A child named Lily holds a sign at the Nov. 20 rally against hate in Silver Spring. Credit: Douglas Tallman

In a county that prides itself on a population drawn from 170 countries, the hate incidents of 2016 came as a shock. As the year drew to a close, swastikas were drawn igniting concerns and forcing action by county institutions.

None of the incidents have resulted in arrests, police said recently, though the cases remain under investigation.

“Detectives have very little information and few leads, if any, to go on with the open cases and are still asking for anybody with information to come forward,” Montgomery County police Officer Rick Goodale said.

In some incidents, the hate images were scrawled on the walls of elementary and middle school bathrooms. In others, church signs were defaced. Vandals used a “caustic substance” to burn a swastika into the grass of an athletic field. Spray paint was used on school signs and on a homeowner’s door.

Montgomery County Public Schools spokesman Derek Turner said only one school case resulted in punishment. That case occurred earlier this month when someone put a “Whites Only” sign on a restroom door at Winston Churchill High School in Potomac. According to a report in The Washington Post, students found the sign and “posted it to see how people would react.” Turner would not describe the punishment that students received.

An incident at Silver Spring’s Sligo Creek Elementary School, originally described as racial slurs scratched on a wall, was actually just an act of vandalism, according to a letter that went home to parents.


“The investigation revealed that the message, which was scratched into the wall and not written on as originally believed, consisted of the text ‘Kill Kill B.’ It was concluded that while there is evidence of the crime of vandalism, there is no evidence to show that it was a hate crime, or biased based,” wrote Matthew A. Devan, MCPS director of school support and improvement.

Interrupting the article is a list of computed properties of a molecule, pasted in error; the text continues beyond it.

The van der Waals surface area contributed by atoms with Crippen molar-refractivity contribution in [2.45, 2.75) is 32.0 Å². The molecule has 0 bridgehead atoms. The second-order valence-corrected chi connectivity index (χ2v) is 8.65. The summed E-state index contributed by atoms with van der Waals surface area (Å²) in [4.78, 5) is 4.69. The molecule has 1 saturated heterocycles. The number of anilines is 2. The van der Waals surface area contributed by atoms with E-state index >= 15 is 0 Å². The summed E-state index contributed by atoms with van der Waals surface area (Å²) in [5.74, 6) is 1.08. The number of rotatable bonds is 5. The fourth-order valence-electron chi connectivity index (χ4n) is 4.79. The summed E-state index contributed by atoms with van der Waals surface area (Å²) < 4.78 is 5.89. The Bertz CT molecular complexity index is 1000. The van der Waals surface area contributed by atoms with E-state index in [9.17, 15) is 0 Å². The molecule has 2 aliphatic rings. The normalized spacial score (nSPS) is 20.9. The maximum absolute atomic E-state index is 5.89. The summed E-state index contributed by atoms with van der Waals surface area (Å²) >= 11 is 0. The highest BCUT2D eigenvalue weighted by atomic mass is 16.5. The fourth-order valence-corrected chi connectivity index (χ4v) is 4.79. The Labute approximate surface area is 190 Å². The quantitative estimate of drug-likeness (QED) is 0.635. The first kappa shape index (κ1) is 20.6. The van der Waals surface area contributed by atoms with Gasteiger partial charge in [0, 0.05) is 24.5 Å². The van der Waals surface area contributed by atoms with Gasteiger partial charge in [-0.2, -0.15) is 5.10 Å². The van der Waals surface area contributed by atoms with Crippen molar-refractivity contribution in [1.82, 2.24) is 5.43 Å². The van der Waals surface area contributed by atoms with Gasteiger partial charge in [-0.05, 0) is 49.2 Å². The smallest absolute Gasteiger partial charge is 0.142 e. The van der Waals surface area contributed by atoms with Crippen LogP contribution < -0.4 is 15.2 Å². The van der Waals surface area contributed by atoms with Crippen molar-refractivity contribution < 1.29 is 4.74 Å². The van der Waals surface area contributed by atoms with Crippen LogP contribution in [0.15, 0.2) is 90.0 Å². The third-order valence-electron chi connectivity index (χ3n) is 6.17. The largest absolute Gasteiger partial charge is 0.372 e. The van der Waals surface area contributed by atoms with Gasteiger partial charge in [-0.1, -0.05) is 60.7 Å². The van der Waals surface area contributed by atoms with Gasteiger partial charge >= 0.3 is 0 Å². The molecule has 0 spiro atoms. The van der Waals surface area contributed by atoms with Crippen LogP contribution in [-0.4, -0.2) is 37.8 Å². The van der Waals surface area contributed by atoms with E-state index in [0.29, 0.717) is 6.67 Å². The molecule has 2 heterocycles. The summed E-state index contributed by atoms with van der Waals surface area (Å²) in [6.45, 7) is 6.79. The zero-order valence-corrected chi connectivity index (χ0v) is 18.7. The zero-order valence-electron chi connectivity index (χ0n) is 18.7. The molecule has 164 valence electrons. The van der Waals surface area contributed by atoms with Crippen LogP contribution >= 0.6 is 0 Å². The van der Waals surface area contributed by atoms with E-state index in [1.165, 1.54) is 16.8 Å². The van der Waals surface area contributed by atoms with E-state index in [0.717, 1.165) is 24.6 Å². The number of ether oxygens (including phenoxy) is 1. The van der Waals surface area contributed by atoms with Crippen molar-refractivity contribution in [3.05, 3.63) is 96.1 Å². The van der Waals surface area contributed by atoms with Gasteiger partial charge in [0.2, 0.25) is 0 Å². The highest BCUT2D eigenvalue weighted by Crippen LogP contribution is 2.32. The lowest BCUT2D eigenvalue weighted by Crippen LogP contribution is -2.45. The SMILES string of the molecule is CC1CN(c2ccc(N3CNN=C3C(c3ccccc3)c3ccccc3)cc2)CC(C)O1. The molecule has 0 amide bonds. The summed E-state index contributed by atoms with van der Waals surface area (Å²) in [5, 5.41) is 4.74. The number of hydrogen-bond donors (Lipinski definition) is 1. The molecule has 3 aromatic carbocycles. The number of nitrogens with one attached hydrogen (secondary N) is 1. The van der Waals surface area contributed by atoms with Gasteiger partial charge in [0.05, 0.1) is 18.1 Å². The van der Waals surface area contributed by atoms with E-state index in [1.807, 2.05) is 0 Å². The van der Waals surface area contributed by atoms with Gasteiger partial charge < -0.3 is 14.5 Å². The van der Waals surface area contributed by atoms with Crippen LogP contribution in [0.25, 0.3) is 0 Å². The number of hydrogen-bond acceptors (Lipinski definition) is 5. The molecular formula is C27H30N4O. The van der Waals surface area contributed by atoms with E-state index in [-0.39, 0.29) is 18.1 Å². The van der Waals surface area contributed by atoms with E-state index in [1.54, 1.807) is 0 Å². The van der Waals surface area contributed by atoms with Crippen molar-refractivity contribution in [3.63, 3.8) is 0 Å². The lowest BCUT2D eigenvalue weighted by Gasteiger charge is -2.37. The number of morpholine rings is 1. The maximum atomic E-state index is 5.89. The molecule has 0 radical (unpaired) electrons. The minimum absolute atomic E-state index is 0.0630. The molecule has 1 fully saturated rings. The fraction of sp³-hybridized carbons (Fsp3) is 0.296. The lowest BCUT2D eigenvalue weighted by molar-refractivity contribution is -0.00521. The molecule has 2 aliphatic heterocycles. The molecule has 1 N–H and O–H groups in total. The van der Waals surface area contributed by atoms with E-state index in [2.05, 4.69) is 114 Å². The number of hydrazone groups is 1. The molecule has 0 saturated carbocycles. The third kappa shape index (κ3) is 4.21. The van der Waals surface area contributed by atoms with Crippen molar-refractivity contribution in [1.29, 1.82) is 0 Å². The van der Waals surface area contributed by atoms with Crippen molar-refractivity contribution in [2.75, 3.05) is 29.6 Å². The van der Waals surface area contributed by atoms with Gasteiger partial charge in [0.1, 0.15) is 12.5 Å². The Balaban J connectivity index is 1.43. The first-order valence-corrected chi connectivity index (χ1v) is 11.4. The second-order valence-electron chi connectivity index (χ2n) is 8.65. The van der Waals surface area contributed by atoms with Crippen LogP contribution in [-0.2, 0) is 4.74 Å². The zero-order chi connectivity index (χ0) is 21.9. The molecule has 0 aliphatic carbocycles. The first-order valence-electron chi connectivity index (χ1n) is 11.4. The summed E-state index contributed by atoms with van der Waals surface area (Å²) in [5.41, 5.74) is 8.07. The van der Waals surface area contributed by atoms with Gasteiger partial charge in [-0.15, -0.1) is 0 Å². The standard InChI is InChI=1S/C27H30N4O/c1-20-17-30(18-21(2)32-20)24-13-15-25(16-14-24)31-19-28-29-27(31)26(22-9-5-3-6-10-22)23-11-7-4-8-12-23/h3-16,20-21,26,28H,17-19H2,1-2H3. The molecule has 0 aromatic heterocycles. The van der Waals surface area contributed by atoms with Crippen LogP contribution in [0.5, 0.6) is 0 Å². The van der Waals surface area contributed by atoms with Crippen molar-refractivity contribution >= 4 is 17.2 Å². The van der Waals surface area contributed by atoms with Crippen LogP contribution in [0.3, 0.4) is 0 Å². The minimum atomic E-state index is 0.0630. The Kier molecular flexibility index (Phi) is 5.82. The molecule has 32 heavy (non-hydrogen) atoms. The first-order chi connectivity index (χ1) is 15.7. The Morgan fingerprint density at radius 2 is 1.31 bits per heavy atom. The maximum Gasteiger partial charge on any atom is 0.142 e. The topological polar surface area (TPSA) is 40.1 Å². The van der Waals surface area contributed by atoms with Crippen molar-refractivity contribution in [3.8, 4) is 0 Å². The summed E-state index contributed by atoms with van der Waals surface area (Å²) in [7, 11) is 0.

The spate of hate graffiti prompted the County Council on Nov. 15 to issue a resolution condemning the incidents. County Executive Ike Leggett hosted a rally in downtown Silver Spring on Nov. 20 that drew more than 1,000 people to reaffirm the county’s values of diversity, inclusion and respect for all.

Efforts to determine the reasons behind the hate incidents have sparked some debate. Some, like state Sen. Cheryl Kagan (D-Rockville), blame the rhetoric from President-elect Donald Trump’s campaign.


In an address at the Charles E. Smith Jewish Day School in Rockville on Dec. 16, Gov. Larry Hogan looked at the issue more broadly.

“I think there’s a lot of frustration and anger out there in the country, and we need to figure out a way to bring everyone together,” the Republican governor said.

Two weeks before, Kagan had engaged in a Twitter war of words with Lt. Gov. Boyd Rutherford. Kagan tweeted her shock that Rutherford had said at a meeting in Potomac the night before that he was perplexed by recent increase in hate crimes in the United States. In his tweet reply, Rutherford said hate is not new and he’d “rather people show their real colors than hide.”


A timeline for hate incidents:

April 27: Swastikas spray-painted at Welsh Park on Mannakee Street and at Beall Elementary School in Rockville. A witness told police he saw two teenage boys spray-painting swastikas in a wooded area near the school, but police were not able to locate the suspects.

Oct. 28: Someone used a “caustic substance” to create a swastika on the grass of the Quince Orchard High School football field in Gaithersburg. A vehicle was captured by surveillance video.


Oct. 31: Swastikas and other inappropriate images were spray-painted on banners, sidewalks and telephone poles at Burning Tree Elementary School in Bethesda.

Nov. 11: Multiple swastikas were drawn in a boys bathroom at Westland Middle School in Bethesda.

Nov. 11: A “Black Lives Matter” sign at Christ Congregational Church in Silver Spring was vandalized on election night.


Nov. 12: The phrase “Trump Nation, Whites Only” was written at the Episcopal Church of Our Savior at 1700 Powder Mill Road, Silver Spring, on a sign advertising the church’s Hispanic service, and on a wall in the church’s memorial garden that serves as a cemetery.

Nov. 17: Montgomery County Police Chief Tom Manger appeared in a video saying that so far in 2016, police have seen a 17 percent increase in hate crimes and bias incidents.

Nov. 21: A swastika was spray-painted on the front door of a Trump supporter, which police investigated as a possible case of “hate-biased” vandalism. The homeowner also reported an American flag he had hanging from a tree in yard, had also been stolen.


Dec. 9: A “derogatory, racial statement” was written on the wall of a restroom at Woodlin Elementary School in Silver Spring near third-grade classrooms.

Dec. 22: Montgomery County Public Schools Superintendent Jack Smith condemned hate in holiday message.